Yes, your brain is communicating to you all the time, but the problem is that you control your brain’s thinking. So, how can your brain tell you anything?
Work plays a huge role in our daily life, and the loss of the ‘substance and challenge of work’; the relationship with colleagues; the place to go to work; and the daily routines can ‘leave a gaping hole, causing people to wonder, with so much new-found spare time, whether they matter anymore’.
Does stress, sadness or anger drive you to reach for the cookie jar? Do you turn to food for comfort or when you’re feeling bored? It’s common and very much a human behaviour.
We need to matter in retirement. Knowing the problem before retirement means we can work on it before we get there, either by working on things that will continue to help us matter in retirement, or having a plan to make sure we will matter then.
Knowing that you ‘matter’ is important at any stage of life, but at retirement, some of the things that have given you a sense that you matter—particularly your job—are gone. On things that matter, one Swiss research paper concluded: ‘Mattering implies that people are not only connected to others, but that they feel that they are important to others.’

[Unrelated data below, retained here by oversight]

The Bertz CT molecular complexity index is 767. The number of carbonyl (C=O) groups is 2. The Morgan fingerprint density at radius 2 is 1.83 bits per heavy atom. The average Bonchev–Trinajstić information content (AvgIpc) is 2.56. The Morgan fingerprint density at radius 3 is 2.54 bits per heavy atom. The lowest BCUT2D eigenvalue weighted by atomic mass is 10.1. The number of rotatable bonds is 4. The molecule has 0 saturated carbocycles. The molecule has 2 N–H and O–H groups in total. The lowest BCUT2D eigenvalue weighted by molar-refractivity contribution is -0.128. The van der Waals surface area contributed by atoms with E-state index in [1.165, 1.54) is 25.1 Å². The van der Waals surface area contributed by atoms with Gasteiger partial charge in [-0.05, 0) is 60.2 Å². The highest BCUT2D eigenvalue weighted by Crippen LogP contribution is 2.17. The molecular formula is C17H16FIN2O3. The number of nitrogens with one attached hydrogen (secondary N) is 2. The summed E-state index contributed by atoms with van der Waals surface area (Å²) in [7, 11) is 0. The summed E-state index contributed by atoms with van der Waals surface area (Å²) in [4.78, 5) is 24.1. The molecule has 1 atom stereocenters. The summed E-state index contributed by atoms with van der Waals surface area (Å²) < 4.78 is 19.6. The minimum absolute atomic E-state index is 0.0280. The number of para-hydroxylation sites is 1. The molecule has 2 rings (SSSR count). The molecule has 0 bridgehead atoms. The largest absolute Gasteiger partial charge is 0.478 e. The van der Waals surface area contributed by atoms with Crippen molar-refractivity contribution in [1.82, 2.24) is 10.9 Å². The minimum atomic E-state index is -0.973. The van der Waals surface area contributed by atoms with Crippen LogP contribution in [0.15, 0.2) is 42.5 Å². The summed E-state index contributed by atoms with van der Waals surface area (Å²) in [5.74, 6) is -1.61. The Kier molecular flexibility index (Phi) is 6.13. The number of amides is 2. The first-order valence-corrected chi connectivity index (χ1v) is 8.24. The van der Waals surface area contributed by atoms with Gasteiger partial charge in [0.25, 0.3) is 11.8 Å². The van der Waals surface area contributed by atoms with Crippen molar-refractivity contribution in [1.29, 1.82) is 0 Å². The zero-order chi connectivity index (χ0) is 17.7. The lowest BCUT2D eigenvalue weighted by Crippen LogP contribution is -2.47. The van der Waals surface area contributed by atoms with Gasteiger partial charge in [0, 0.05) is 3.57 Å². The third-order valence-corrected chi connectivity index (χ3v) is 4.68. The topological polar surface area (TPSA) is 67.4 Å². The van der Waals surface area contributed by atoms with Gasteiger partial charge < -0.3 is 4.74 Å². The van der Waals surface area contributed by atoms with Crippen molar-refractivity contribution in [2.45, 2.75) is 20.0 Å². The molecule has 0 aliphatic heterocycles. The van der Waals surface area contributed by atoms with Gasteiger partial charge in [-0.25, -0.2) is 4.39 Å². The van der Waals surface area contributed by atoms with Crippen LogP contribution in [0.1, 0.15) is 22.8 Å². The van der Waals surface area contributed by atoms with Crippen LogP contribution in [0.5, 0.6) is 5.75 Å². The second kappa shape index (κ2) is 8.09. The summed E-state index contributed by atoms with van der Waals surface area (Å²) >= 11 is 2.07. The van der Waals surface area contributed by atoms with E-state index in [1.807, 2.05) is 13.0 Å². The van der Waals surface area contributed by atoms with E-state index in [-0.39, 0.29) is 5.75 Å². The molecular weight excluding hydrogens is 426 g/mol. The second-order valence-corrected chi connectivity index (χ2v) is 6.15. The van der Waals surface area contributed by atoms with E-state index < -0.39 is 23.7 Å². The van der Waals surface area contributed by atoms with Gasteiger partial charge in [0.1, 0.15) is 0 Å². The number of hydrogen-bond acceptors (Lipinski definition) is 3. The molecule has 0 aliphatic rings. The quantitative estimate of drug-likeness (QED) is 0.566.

How quickly you spend your retirement savings may be related to your personality. And your personality may impact more than if you have debt or a plan to leave an inheritance. That’s the finding of recent research by the American Psychological Association.
Here’s the scene. We’re almost eavesdropping on a therapy session with marriage therapist and author of Searching for Intimacy in Marriage, Dr Bryan Craig. This is the second of a three-part series looking at issues couples may face when approaching retirement. Hopefully, this ‘session’ is helpful for those who are contemplating divorce.
What I mean by the question is this: If all the good die young, how come you and I have been around long enough to be interested in retirement? We aren’t young. Does that make us not good—as in bad or evil?
Know yourself’ (‘know thyself’, if you prefer) is an ancient Greek saying that rings true for those approaching retirement. Knowing yourself is important as you plan your retirement because it’s your retirement.